Everything you want to know about CBDC

Source: Business Standard

Relevance: CBDC, its potential impact, relevant suggestions

Synopsis: The central bank digital currency will neither substitute nor compete with cryptocurrency; it’s just a wallet. An analysis of its inherent problems and a way forward.

  • The RBI has been working towards a phased implementation of a central bank digital currency (CBDC) with “little or no disruption”.
About CBDC
CBDC in India
  • CBDC is just a wallet or an electronic purse, issued by a central bank.
  • Like credit card, internet banking and wallets, the CBDCs will be part of the payment system, supplementing use of cash, it’s not an alternative to cash. There are many such wallets operating in the Indian financial system. The CBDC will be one of them, but with a difference that it will be issued by the nation’s central bank.
Must Read: What is a CBDC? – Explained
Impact of CBDC
  • Since it will supplement cash, the cost of printing money, distribution and removing of soiled notes will come down drastically as the use of CBDC grows. And, to that extent, the RBI’s surplus funds, will rise.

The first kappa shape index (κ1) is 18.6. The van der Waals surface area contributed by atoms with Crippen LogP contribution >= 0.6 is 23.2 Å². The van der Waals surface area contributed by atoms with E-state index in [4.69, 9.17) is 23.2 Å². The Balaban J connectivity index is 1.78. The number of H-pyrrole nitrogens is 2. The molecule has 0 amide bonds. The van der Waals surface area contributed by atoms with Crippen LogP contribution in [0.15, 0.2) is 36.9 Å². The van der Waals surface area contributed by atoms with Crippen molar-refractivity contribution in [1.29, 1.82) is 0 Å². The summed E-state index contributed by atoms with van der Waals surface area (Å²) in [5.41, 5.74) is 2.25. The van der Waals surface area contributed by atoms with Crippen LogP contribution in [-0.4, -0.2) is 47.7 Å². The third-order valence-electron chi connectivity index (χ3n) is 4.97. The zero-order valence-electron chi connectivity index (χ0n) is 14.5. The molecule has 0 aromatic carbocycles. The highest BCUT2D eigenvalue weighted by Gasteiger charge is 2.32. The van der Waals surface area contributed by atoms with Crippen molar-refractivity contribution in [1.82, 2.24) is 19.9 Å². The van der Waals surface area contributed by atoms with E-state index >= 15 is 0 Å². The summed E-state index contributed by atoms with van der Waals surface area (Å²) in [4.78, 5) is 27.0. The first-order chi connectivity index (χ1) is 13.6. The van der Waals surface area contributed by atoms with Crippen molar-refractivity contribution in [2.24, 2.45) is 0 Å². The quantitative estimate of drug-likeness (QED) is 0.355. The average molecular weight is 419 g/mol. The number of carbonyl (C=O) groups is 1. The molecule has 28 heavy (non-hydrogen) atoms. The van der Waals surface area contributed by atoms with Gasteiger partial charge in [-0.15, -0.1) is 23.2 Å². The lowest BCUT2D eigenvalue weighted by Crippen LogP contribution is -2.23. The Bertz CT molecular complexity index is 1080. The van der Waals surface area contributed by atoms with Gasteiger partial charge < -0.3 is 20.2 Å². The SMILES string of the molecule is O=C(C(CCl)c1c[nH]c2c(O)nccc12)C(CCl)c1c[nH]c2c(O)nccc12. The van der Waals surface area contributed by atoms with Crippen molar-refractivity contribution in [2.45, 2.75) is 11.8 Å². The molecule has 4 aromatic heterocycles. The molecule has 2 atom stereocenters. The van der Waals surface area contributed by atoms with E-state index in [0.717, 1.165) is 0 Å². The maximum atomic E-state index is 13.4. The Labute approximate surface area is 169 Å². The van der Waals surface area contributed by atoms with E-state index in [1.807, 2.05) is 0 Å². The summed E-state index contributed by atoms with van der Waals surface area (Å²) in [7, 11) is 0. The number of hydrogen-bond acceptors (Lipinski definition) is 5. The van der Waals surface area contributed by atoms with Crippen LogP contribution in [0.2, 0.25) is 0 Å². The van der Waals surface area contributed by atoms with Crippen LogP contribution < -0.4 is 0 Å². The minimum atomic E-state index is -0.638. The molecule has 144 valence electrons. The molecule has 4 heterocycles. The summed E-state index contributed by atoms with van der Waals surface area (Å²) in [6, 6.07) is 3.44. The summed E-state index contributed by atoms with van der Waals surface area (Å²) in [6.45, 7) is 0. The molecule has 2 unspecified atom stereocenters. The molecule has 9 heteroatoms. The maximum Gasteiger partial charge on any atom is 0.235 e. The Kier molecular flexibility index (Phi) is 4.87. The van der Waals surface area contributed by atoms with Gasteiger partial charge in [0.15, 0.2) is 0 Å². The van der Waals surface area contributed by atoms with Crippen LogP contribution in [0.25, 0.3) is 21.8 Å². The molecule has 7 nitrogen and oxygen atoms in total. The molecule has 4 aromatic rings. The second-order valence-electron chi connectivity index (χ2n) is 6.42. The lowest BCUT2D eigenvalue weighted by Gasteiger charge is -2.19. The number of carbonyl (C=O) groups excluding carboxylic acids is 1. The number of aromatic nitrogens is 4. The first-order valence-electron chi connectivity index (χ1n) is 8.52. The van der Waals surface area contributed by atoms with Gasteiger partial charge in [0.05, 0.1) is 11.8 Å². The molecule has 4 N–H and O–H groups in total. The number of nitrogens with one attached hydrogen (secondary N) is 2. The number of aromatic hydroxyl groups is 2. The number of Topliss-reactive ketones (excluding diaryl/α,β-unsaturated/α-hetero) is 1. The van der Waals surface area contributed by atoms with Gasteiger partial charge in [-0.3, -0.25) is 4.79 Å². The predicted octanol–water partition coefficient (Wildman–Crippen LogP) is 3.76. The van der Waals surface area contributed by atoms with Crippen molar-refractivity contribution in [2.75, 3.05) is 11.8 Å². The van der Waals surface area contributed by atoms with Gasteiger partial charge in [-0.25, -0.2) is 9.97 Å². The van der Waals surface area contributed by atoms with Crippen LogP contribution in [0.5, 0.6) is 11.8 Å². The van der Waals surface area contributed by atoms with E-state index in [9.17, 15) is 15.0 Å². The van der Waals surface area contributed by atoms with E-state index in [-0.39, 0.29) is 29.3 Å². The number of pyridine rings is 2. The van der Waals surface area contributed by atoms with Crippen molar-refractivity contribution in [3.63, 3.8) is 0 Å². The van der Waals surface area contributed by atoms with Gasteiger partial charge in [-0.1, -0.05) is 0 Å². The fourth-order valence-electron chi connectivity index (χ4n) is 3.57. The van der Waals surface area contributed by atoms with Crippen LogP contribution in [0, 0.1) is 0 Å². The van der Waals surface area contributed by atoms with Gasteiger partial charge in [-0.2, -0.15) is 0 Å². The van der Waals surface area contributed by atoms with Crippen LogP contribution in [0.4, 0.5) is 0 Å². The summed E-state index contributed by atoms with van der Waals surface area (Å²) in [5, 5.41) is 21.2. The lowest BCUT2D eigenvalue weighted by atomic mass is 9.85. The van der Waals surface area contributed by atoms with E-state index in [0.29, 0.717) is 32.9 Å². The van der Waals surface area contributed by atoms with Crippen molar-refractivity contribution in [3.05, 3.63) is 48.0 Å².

• For the masses, the transactions will be easy as they won’t have to carry cash
  • It will give a push to financial inclusion. CBDC can be used by many Indians who are still not in the banking fold.
  • There is no scope for speculation which drives the value of cryptocurrency.
  • Regarding safety, since such a wallet (CBDC) will be issued by the RBI (even though it can be done through designated banks), this will be the most secured transaction in the payments space.
  • Interest payments: Should interest be paid on CBDCs or not? And should the RBI issue the CBDCs directly or through banks? When one keeps money with the banks, they earn interest. If the CBDCs don’t offer interest, however small it is, why will people shift from cash to CBDCs? The more important issue is that if interest is paid and the RBI issues CBDCs, won’t there be a flight of deposits from the banks?
  • Threat to financial stability: If the regulator ends up competing with the regulated entities, the banking system may see erosion in deposits, threatening the financial sector’s stability.
  • Operational issues: There will be many operational issues for the implementation of CBDC, including the KYC (know your customer) norms and privacy of data.
  • Risk of fraud: Another challenge will be the risks of fraud, like any other payment system

The CBDCs can be issued via a distributed ledger, synchronised between the banks and the RBI and not a centralised ledger, held solely by the RBI. This is a decentralised model but if the RBI adopts this, it will not end up competing with banks, and financial sector stability will be preserved.

Terms to know:

Print Friendly and PDF